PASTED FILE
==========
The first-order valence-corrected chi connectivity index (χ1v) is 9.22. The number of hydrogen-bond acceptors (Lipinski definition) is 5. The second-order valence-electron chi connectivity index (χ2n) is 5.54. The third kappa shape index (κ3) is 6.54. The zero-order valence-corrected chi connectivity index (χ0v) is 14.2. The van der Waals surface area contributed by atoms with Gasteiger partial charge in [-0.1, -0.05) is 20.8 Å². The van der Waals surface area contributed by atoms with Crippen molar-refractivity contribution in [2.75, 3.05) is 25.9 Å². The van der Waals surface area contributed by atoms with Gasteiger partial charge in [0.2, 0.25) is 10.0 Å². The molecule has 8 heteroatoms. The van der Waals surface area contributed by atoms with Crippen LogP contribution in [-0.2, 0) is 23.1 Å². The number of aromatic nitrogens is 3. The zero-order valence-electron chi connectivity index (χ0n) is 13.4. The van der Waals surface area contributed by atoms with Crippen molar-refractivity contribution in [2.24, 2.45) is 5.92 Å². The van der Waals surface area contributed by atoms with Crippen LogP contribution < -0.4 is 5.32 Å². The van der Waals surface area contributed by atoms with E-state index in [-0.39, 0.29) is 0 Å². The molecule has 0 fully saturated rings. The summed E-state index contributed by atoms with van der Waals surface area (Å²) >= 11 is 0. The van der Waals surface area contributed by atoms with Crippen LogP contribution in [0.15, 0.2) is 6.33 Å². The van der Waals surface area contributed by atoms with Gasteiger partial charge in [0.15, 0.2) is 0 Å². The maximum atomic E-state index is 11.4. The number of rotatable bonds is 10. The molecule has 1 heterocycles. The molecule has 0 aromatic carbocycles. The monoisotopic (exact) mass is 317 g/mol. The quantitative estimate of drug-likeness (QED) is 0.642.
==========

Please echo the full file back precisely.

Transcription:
The first-order valence-corrected chi connectivity index (χ1v) is 9.22. The number of hydrogen-bond acceptors (Lipinski definition) is 5. The second-order valence-electron chi connectivity index (χ2n) is 5.54. The third kappa shape index (κ3) is 6.54. The zero-order valence-corrected chi connectivity index (χ0v) is 14.2. The van der Waals surface area contributed by atoms with Gasteiger partial charge in [-0.1, -0.05) is 20.8 Å². The van der Waals surface area contributed by atoms with Crippen molar-refractivity contribution in [2.75, 3.05) is 25.9 Å². The van der Waals surface area contributed by atoms with Gasteiger partial charge in [0.2, 0.25) is 10.0 Å². The molecule has 8 heteroatoms. The van der Waals surface area contributed by atoms with Crippen LogP contribution in [-0.2, 0) is 23.1 Å². The number of aromatic nitrogens is 3. The zero-order valence-electron chi connectivity index (χ0n) is 13.4. The van der Waals surface area contributed by atoms with Crippen molar-refractivity contribution in [2.24, 2.45) is 5.92 Å². The van der Waals surface area contributed by atoms with Crippen LogP contribution < -0.4 is 5.32 Å². The van der Waals surface area contributed by atoms with E-state index in [-0.39, 0.29) is 0 Å². The molecule has 0 fully saturated rings. The summed E-state index contributed by atoms with van der Waals surface area (Å²) >= 11 is 0. The van der Waals surface area contributed by atoms with Crippen LogP contribution in [0.15, 0.2) is 6.33 Å². The van der Waals surface area contributed by atoms with Gasteiger partial charge in [0.15, 0.2) is 0 Å². The maximum atomic E-state index is 11.4. The number of rotatable bonds is 10. The molecule has 1 heterocycles. The molecule has 0 aromatic carbocycles. The monoisotopic (exact) mass is 317 g/mol. The quantitative estimate of drug-likeness (QED) is 0.642.